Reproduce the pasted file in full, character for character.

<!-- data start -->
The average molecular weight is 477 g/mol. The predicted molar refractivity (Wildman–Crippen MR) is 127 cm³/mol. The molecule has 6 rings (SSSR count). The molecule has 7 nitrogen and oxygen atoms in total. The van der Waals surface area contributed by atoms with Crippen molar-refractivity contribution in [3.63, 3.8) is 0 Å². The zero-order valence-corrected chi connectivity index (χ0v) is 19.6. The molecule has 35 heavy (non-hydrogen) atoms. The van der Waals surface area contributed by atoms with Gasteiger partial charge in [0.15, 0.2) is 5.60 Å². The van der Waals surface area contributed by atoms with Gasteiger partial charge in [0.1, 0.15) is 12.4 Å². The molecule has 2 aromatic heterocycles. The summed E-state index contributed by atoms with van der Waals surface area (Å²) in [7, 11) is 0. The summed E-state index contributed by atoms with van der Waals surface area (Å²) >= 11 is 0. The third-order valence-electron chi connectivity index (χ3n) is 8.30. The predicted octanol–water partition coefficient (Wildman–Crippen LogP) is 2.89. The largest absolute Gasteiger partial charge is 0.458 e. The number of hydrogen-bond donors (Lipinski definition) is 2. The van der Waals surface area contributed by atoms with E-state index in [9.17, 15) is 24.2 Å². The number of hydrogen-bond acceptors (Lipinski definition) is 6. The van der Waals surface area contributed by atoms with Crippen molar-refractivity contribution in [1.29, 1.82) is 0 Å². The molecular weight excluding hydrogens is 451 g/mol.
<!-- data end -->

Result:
The average molecular weight is 477 g/mol. The predicted molar refractivity (Wildman–Crippen MR) is 127 cm³/mol. The molecule has 6 rings (SSSR count). The molecule has 7 nitrogen and oxygen atoms in total. The van der Waals surface area contributed by atoms with Crippen molar-refractivity contribution in [3.63, 3.8) is 0 Å². The zero-order valence-corrected chi connectivity index (χ0v) is 19.6. The molecule has 35 heavy (non-hydrogen) atoms. The van der Waals surface area contributed by atoms with Gasteiger partial charge in [0.15, 0.2) is 5.60 Å². The van der Waals surface area contributed by atoms with Gasteiger partial charge in [0.1, 0.15) is 12.4 Å². The molecule has 2 aromatic heterocycles. The summed E-state index contributed by atoms with van der Waals surface area (Å²) in [7, 11) is 0. The summed E-state index contributed by atoms with van der Waals surface area (Å²) >= 11 is 0. The third-order valence-electron chi connectivity index (χ3n) is 8.30. The predicted octanol–water partition coefficient (Wildman–Crippen LogP) is 2.89. The largest absolute Gasteiger partial charge is 0.458 e. The number of hydrogen-bond donors (Lipinski definition) is 2. The van der Waals surface area contributed by atoms with E-state index in [9.17, 15) is 24.2 Å². The number of hydrogen-bond acceptors (Lipinski definition) is 6. The van der Waals surface area contributed by atoms with Crippen molar-refractivity contribution in [1.29, 1.82) is 0 Å². The molecular weight excluding hydrogens is 451 g/mol.